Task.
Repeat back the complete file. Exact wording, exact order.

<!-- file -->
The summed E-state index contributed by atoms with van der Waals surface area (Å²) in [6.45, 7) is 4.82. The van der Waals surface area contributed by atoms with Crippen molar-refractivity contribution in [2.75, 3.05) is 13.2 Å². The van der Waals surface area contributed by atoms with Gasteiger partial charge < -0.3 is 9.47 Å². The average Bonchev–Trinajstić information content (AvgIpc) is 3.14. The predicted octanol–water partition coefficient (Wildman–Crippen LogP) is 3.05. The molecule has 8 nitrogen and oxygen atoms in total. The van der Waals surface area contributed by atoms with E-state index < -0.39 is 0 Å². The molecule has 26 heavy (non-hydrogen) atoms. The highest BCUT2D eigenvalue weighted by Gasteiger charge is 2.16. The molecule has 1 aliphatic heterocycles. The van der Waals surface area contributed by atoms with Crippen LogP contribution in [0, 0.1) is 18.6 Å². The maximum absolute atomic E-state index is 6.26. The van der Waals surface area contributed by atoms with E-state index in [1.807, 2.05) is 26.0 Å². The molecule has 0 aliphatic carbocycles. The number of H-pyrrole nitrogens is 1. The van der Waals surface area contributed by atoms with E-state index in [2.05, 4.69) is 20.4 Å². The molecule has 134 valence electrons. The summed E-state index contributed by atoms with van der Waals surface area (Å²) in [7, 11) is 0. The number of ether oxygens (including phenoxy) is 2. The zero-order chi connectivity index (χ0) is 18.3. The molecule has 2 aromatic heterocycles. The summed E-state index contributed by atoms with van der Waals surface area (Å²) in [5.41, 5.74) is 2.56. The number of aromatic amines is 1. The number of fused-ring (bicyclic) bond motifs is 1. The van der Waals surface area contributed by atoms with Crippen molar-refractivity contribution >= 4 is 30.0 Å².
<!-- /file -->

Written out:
The summed E-state index contributed by atoms with van der Waals surface area (Å²) in [6.45, 7) is 4.82. The van der Waals surface area contributed by atoms with Crippen molar-refractivity contribution in [2.75, 3.05) is 13.2 Å². The van der Waals surface area contributed by atoms with Gasteiger partial charge < -0.3 is 9.47 Å². The average Bonchev–Trinajstić information content (AvgIpc) is 3.14. The predicted octanol–water partition coefficient (Wildman–Crippen LogP) is 3.05. The molecule has 8 nitrogen and oxygen atoms in total. The van der Waals surface area contributed by atoms with E-state index < -0.39 is 0 Å². The molecule has 26 heavy (non-hydrogen) atoms. The highest BCUT2D eigenvalue weighted by Gasteiger charge is 2.16. The molecule has 1 aliphatic heterocycles. The van der Waals surface area contributed by atoms with Crippen LogP contribution in [0, 0.1) is 18.6 Å². The maximum absolute atomic E-state index is 6.26. The van der Waals surface area contributed by atoms with E-state index in [1.807, 2.05) is 26.0 Å². The molecule has 0 aliphatic carbocycles. The number of H-pyrrole nitrogens is 1. The van der Waals surface area contributed by atoms with E-state index in [2.05, 4.69) is 20.4 Å². The molecule has 134 valence electrons. The summed E-state index contributed by atoms with van der Waals surface area (Å²) in [7, 11) is 0. The number of ether oxygens (including phenoxy) is 2. The zero-order chi connectivity index (χ0) is 18.3. The molecule has 2 aromatic heterocycles. The summed E-state index contributed by atoms with van der Waals surface area (Å²) in [5.41, 5.74) is 2.56. The number of aromatic amines is 1. The number of fused-ring (bicyclic) bond motifs is 1. The van der Waals surface area contributed by atoms with Crippen molar-refractivity contribution >= 4 is 30.0 Å².